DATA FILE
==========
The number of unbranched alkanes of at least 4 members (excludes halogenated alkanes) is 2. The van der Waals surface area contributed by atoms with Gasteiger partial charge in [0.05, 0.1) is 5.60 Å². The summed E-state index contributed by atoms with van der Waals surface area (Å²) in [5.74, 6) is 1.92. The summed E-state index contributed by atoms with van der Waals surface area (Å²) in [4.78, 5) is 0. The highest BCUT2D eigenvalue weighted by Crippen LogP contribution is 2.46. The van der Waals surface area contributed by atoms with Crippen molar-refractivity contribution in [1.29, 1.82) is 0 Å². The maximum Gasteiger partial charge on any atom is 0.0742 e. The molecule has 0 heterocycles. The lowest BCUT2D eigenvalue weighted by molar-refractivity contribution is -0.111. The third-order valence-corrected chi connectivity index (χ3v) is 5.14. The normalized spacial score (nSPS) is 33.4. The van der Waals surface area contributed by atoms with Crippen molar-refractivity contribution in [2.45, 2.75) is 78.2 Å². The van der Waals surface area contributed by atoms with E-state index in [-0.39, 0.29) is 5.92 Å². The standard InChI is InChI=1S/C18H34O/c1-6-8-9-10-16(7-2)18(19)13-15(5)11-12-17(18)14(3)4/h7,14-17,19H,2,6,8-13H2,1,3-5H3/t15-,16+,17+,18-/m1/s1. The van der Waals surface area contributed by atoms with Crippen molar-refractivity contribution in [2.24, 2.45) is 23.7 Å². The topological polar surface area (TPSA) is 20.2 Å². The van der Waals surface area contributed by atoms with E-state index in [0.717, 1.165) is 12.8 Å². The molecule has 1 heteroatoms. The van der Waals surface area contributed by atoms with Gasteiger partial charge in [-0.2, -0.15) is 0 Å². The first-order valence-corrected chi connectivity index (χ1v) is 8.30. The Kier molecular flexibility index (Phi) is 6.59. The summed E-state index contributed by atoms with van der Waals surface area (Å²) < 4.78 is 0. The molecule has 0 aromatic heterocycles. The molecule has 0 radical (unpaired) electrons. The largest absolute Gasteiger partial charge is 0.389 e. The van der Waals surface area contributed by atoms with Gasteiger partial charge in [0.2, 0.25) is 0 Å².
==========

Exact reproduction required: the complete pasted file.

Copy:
The number of unbranched alkanes of at least 4 members (excludes halogenated alkanes) is 2. The van der Waals surface area contributed by atoms with Gasteiger partial charge in [0.05, 0.1) is 5.60 Å². The summed E-state index contributed by atoms with van der Waals surface area (Å²) in [5.74, 6) is 1.92. The summed E-state index contributed by atoms with van der Waals surface area (Å²) in [4.78, 5) is 0. The highest BCUT2D eigenvalue weighted by Crippen LogP contribution is 2.46. The van der Waals surface area contributed by atoms with Crippen molar-refractivity contribution in [1.29, 1.82) is 0 Å². The maximum Gasteiger partial charge on any atom is 0.0742 e. The molecule has 0 heterocycles. The lowest BCUT2D eigenvalue weighted by molar-refractivity contribution is -0.111. The third-order valence-corrected chi connectivity index (χ3v) is 5.14. The normalized spacial score (nSPS) is 33.4. The van der Waals surface area contributed by atoms with Crippen molar-refractivity contribution in [2.45, 2.75) is 78.2 Å². The van der Waals surface area contributed by atoms with E-state index in [-0.39, 0.29) is 5.92 Å². The standard InChI is InChI=1S/C18H34O/c1-6-8-9-10-16(7-2)18(19)13-15(5)11-12-17(18)14(3)4/h7,14-17,19H,2,6,8-13H2,1,3-5H3/t15-,16+,17+,18-/m1/s1. The van der Waals surface area contributed by atoms with Crippen molar-refractivity contribution in [2.24, 2.45) is 23.7 Å². The topological polar surface area (TPSA) is 20.2 Å². The van der Waals surface area contributed by atoms with E-state index in [0.717, 1.165) is 12.8 Å². The molecule has 1 heteroatoms. The van der Waals surface area contributed by atoms with Gasteiger partial charge in [-0.2, -0.15) is 0 Å². The first-order valence-corrected chi connectivity index (χ1v) is 8.30. The Kier molecular flexibility index (Phi) is 6.59. The summed E-state index contributed by atoms with van der Waals surface area (Å²) < 4.78 is 0. The molecule has 0 aromatic heterocycles. The molecule has 0 radical (unpaired) electrons. The largest absolute Gasteiger partial charge is 0.389 e. The van der Waals surface area contributed by atoms with Gasteiger partial charge in [0.2, 0.25) is 0 Å².